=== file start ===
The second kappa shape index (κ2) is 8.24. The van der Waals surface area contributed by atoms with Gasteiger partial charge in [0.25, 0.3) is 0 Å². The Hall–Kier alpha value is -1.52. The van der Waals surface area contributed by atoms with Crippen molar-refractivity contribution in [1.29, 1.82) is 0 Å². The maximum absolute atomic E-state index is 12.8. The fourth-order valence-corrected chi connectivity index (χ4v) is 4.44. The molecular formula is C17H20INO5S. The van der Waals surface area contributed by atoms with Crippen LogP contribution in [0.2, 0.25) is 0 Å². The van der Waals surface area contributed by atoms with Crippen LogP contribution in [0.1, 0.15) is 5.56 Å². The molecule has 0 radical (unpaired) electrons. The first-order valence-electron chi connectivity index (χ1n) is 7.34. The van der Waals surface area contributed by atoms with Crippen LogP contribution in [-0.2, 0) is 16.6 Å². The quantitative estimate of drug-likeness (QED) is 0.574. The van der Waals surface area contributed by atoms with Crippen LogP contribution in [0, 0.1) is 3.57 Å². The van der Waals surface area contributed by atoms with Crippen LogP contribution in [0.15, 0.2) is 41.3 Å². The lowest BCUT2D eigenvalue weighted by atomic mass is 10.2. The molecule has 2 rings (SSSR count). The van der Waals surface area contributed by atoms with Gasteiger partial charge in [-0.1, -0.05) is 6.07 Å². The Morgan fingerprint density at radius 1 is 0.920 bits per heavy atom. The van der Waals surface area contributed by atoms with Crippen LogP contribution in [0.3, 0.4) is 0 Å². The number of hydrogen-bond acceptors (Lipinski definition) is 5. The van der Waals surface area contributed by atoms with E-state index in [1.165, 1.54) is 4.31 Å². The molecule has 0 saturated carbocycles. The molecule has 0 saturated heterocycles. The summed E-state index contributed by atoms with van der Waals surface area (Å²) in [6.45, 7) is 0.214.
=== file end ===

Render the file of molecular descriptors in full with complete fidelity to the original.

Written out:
The second kappa shape index (κ2) is 8.24. The van der Waals surface area contributed by atoms with Gasteiger partial charge in [0.25, 0.3) is 0 Å². The Hall–Kier alpha value is -1.52. The van der Waals surface area contributed by atoms with Crippen molar-refractivity contribution in [1.29, 1.82) is 0 Å². The maximum absolute atomic E-state index is 12.8. The fourth-order valence-corrected chi connectivity index (χ4v) is 4.44. The molecular formula is C17H20INO5S. The van der Waals surface area contributed by atoms with Crippen LogP contribution in [0.2, 0.25) is 0 Å². The van der Waals surface area contributed by atoms with Crippen LogP contribution in [0.1, 0.15) is 5.56 Å². The molecule has 0 radical (unpaired) electrons. The first-order valence-electron chi connectivity index (χ1n) is 7.34. The van der Waals surface area contributed by atoms with Crippen LogP contribution in [-0.2, 0) is 16.6 Å². The quantitative estimate of drug-likeness (QED) is 0.574. The van der Waals surface area contributed by atoms with Crippen LogP contribution in [0, 0.1) is 3.57 Å². The van der Waals surface area contributed by atoms with Crippen LogP contribution in [0.15, 0.2) is 41.3 Å². The lowest BCUT2D eigenvalue weighted by atomic mass is 10.2. The molecule has 2 rings (SSSR count). The van der Waals surface area contributed by atoms with Gasteiger partial charge in [-0.1, -0.05) is 6.07 Å². The Morgan fingerprint density at radius 1 is 0.920 bits per heavy atom. The van der Waals surface area contributed by atoms with Crippen LogP contribution in [0.3, 0.4) is 0 Å². The number of hydrogen-bond acceptors (Lipinski definition) is 5. The van der Waals surface area contributed by atoms with E-state index in [1.165, 1.54) is 4.31 Å². The molecule has 0 saturated carbocycles. The molecule has 0 saturated heterocycles. The summed E-state index contributed by atoms with van der Waals surface area (Å²) in [6.45, 7) is 0.214.